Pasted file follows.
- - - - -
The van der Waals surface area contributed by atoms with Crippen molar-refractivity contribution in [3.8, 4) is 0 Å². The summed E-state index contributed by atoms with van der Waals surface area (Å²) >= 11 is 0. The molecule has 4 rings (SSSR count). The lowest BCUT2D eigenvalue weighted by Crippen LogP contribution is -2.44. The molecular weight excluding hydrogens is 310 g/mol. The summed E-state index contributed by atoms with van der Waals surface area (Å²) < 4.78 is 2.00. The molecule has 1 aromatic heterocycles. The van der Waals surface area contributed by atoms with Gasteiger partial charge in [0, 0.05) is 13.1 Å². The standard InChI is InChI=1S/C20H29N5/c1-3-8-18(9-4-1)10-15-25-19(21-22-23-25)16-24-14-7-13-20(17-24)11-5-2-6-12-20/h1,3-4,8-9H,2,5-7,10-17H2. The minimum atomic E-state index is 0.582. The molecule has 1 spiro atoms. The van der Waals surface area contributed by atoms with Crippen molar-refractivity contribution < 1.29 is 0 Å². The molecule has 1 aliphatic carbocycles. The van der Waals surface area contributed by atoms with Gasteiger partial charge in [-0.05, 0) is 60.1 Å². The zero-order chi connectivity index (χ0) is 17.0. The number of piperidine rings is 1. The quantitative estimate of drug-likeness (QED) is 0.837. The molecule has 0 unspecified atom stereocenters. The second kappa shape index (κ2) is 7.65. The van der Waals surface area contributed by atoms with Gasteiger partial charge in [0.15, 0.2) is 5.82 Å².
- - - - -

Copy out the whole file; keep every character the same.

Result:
The van der Waals surface area contributed by atoms with Crippen molar-refractivity contribution in [3.8, 4) is 0 Å². The summed E-state index contributed by atoms with van der Waals surface area (Å²) >= 11 is 0. The molecule has 4 rings (SSSR count). The lowest BCUT2D eigenvalue weighted by Crippen LogP contribution is -2.44. The molecular weight excluding hydrogens is 310 g/mol. The summed E-state index contributed by atoms with van der Waals surface area (Å²) < 4.78 is 2.00. The molecule has 1 aromatic heterocycles. The van der Waals surface area contributed by atoms with Gasteiger partial charge in [0, 0.05) is 13.1 Å². The standard InChI is InChI=1S/C20H29N5/c1-3-8-18(9-4-1)10-15-25-19(21-22-23-25)16-24-14-7-13-20(17-24)11-5-2-6-12-20/h1,3-4,8-9H,2,5-7,10-17H2. The minimum atomic E-state index is 0.582. The molecule has 1 spiro atoms. The van der Waals surface area contributed by atoms with Crippen molar-refractivity contribution < 1.29 is 0 Å². The molecule has 1 aliphatic carbocycles. The van der Waals surface area contributed by atoms with Gasteiger partial charge in [-0.05, 0) is 60.1 Å². The zero-order chi connectivity index (χ0) is 17.0. The number of piperidine rings is 1. The quantitative estimate of drug-likeness (QED) is 0.837. The molecule has 0 unspecified atom stereocenters. The second kappa shape index (κ2) is 7.65. The van der Waals surface area contributed by atoms with Gasteiger partial charge in [0.15, 0.2) is 5.82 Å².